What are some questions that I could ask in an interview with someone [not white], regarding the Separate Amenities Act during apartheid?

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nanmarc eNotes educator | Certified Educator

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The previously suggested questions are wonderful ideas that you may wish to include when interviewing someone who experienced the indignities of apartheid. If you have not experienced systemic oppression firsthand, one suggestion I will add is to focus on questions regarding how injustice affects a person's spirit, as well as how past injustices can impact one's future. Historical facts about apartheid can be obtained from a variety of sources, but if you are given the opportunity to discuss this chilling topic with someone who has lived through the indignity, targeting its personal effects with likely result in wisdom and insight that cannot be gained from textbooks. Here are some suggestions for possible questions:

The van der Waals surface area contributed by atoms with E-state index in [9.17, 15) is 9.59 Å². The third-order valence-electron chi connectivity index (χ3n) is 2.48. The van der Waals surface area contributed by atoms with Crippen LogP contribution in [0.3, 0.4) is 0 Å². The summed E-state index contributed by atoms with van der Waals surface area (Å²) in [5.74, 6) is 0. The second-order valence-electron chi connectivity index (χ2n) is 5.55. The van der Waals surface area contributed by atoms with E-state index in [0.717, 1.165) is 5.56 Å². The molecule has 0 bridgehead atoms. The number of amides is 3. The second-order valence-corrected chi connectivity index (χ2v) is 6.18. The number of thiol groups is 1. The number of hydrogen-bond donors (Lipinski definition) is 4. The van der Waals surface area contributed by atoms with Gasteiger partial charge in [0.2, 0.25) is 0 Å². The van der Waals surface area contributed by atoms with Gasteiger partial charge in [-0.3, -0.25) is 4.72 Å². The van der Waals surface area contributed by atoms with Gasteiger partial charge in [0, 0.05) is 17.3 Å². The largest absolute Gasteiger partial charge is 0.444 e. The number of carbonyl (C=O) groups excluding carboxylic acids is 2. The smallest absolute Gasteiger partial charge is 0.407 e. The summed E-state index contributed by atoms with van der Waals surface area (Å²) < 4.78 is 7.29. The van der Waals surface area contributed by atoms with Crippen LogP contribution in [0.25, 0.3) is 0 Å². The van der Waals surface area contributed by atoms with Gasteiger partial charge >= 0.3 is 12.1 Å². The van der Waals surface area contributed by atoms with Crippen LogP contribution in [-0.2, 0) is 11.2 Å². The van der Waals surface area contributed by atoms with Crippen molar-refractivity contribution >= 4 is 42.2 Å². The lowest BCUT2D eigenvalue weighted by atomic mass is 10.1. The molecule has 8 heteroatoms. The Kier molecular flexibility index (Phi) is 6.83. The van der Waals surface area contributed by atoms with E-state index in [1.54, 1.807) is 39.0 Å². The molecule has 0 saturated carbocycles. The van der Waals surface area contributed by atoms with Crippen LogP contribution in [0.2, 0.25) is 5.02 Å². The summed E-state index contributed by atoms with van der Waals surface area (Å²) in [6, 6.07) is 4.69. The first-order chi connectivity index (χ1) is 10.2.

• Looking back on this period of time, what are your clearest memories regarding injustice brought about by the Separate Amenities Act?
  • How did the Separate Amenities Act affect your everyday life, your spirit, and your plans for the future?
  • How do you think your life might be different now if apartheid had never been present? How has the injustice of that time period affected your life since then?
  • Do you think the repeal of the Separate Amenities Act righted the wrongs that were made during those decades, or do you think there is still work to be done? How can we do better?
  • How do you think the past history of apartheid has affected the present social and political climate in South Africa?
  • What wisdom did you gain while undergoing the oppression created by the Separate Amenities Act? What advice do you have for those who are currently experiencing systemic injustice?

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Domenick Franecki eNotes educator | Certified Educator

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The Reservation of Separate Amenities Act, passed in South Africa in 1953, legalized segregation based on race in public spaces, vehicles, and services. The facilities for non-whites did not have to equal to those enjoyed by whites. The law was appealed in 1990. 

When interviewing someone who lived during this period of apartheid in South Africa, you might want to ask the person the following:

  • How did the act affect you? Was it different than the situation that came beforehand?
  • What were the most dangerous ways this act affected you...

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